Posted in Uncategorized with tags , , on August 28, 2009 by Jaym Gates

In writing Red Sun and Inherent, my biggest struggle was with the villains. I kept creating these great villains, and then falling in love with them.

Red Sun was the worst. I made Alejandro Maduro and Dan Fordon my villains at first. But what fun are a psychopath and a brawler as villains? Been there, done that. So Calvin Playfair became my villain. As I started writing him, he became more and more of a strong character. I liked him, as much as I liked Alejandro and Fordon. Ok, let’s try Taranis as my villain.

Oops, an immortal prince descended from a couple of favorite characters? Yeah right he’s going to be a villain. I still think his story is the most powerful of the characters. In fact, if I rewrite the story, it will probably be from the viewpoint of Alejandro and Taranis.

I finally had to settle on a faceless entity as the villain. Even then I had trouble.

Inherent wasn’t so bad. I only went through falling in love with one villain before I gave up. So she’s still a bit of a villain, but a sympathetic one.

I have a problem with villains, because I automatically try and see the best in everyone. If I don’t like you, there’s probably a pretty strong reason (or else you are an idiot. But that’s not the point). I also have an easier time writing from the point of view of the villain.

Hell, I liked Sauron. I loathed Wormtongue, because he was a weak little traitor, but I actually had some sympathy and interest in Morgoth. Gods help me, if I can like Ultimate Evil, what hope is there? I don’t write morals, I write characters.

And so maybe villains aren’t the end-all-be-all. The concept of hero vs. villain is very past-tense to me, very Christian/Western thought. Usually in life, no one is the hero, no one is the villain. There’s just shades of gray. No, Watchmen had nothing to do with this opinion (well, it solidified the opinion), why do you ask?

Usually in life, there’s a catalyst. An event. For me, it was turning 18 and moving out of my grandparent’s house. There were no real villains involved, just a hell of a lot of opportunities that I’d never have had if I hadn’t moved.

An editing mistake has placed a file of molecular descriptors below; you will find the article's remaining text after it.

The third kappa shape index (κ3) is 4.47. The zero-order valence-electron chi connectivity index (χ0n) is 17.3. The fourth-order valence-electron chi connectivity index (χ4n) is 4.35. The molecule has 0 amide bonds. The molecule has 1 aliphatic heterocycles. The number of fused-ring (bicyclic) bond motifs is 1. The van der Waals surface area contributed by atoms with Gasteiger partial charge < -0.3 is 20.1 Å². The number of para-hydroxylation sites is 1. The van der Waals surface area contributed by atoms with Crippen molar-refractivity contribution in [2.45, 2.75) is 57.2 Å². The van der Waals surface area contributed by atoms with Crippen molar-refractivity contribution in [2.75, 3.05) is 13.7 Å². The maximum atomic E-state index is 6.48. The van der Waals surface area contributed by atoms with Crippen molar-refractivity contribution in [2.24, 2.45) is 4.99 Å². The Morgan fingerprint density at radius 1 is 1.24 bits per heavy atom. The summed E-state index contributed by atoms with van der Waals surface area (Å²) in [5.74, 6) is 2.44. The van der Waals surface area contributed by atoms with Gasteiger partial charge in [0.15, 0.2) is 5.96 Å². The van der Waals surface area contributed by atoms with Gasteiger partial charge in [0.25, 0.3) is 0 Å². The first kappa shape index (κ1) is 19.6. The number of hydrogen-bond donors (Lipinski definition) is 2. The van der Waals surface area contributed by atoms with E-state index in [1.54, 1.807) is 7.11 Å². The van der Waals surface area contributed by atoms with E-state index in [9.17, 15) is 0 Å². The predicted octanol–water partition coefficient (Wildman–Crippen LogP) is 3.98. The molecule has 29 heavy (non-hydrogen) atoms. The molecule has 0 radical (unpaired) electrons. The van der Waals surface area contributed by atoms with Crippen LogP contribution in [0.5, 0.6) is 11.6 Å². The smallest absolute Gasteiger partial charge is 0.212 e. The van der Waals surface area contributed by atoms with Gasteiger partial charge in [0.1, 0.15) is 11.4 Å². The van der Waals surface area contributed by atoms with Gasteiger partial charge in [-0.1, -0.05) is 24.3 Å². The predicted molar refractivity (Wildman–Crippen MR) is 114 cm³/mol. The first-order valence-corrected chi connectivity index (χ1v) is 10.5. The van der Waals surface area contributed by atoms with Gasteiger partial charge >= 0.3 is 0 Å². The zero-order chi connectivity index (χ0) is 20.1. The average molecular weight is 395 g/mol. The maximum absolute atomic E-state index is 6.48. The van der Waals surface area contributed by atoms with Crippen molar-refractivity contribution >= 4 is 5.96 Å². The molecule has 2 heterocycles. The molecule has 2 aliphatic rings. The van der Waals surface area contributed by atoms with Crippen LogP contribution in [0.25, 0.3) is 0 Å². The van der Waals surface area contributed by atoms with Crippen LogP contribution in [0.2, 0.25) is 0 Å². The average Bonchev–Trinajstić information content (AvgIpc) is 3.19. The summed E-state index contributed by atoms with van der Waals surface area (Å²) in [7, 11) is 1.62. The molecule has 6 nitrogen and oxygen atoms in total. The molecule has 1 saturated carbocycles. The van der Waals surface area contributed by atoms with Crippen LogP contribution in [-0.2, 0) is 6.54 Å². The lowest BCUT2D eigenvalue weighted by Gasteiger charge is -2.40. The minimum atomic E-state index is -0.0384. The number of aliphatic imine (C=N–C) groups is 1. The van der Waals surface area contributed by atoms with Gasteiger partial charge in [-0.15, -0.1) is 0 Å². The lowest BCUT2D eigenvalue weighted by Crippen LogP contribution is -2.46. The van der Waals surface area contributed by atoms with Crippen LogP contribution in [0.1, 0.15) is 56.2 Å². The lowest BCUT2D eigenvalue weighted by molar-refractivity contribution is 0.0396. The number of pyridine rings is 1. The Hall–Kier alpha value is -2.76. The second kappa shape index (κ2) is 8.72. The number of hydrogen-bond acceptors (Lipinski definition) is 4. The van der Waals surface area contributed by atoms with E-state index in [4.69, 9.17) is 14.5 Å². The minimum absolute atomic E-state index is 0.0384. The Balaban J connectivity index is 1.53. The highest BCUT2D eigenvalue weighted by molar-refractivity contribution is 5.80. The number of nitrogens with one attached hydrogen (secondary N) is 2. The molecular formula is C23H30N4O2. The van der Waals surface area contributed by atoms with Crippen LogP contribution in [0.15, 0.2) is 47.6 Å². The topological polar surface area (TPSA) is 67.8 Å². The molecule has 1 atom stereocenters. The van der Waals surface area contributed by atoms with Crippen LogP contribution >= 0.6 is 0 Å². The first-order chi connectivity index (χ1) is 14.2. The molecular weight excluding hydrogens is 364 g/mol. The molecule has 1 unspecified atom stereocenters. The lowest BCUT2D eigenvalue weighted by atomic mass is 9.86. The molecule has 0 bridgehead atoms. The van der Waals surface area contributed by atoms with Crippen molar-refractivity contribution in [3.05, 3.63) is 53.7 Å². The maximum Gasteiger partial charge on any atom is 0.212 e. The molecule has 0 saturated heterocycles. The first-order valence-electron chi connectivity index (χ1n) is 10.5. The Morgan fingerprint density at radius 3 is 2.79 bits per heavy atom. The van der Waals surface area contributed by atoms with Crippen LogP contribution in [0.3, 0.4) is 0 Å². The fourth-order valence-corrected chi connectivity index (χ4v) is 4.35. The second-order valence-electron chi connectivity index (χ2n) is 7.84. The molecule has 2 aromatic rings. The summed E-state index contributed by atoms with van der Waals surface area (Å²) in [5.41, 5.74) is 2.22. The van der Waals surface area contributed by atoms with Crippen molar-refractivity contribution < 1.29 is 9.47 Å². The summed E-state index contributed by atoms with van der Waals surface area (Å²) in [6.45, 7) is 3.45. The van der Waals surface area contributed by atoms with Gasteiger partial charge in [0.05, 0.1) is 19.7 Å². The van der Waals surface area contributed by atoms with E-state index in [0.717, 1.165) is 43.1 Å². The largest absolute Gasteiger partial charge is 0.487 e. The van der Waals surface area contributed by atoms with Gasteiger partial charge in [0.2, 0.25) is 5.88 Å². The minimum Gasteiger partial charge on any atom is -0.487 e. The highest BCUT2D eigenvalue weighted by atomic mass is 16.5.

America can’t point to one person for the economic crisis, it was everyone’s fault. But how many people got a springboard in the crisis because they had nothing to lose. Catalysts.

There are evil people. They are fun to write. But I’d like to see the focus of a book be on why the character made those choices, why they are not pure evil. I like villains that I almost want to win.

Anne Bishop’s Belladonna is a great example of this. I hated her villain. It was a force, non-person entity. But she made it understandable, and in the end, she made me feel a little sympathy for the way it was defeated. (In a side-note, there WAS a bit of a cop-out contortionism to get a happily-ever-after out of the story. That kinda annoyed me.)

Villains are people too. Tell their story with as much passion, depth and sympathy as the hero. And remember, it’s not always a single villain, more often it is an event, a catalyst that makes the big changes.

It NEVER Fails

Posted in Uncategorized with tags , , , , on August 28, 2009 by Jaym Gates

I’m supposed to work till 10pm next Thursday and leave at 4am, yes? Yes. So saith the plans.

Best laid plans of mice and men…

My schedule got jacked. So not only am I working until ELEVEN PM, it’s a nine-hour shift. Wait while I whimper please? (I do 9 hours all the time. But not right before I go to a convention, ideally.)

On top of that, we realized that leaving at 4am hits rush-hour traffic in Atlanta. Now I have a grudge against non-rush-hour traffic in Atlanta. So instead of leaving at 4am, we will leave at 2am. Notice something here? Oh yeah, I get home 3 hours before I need to leave again.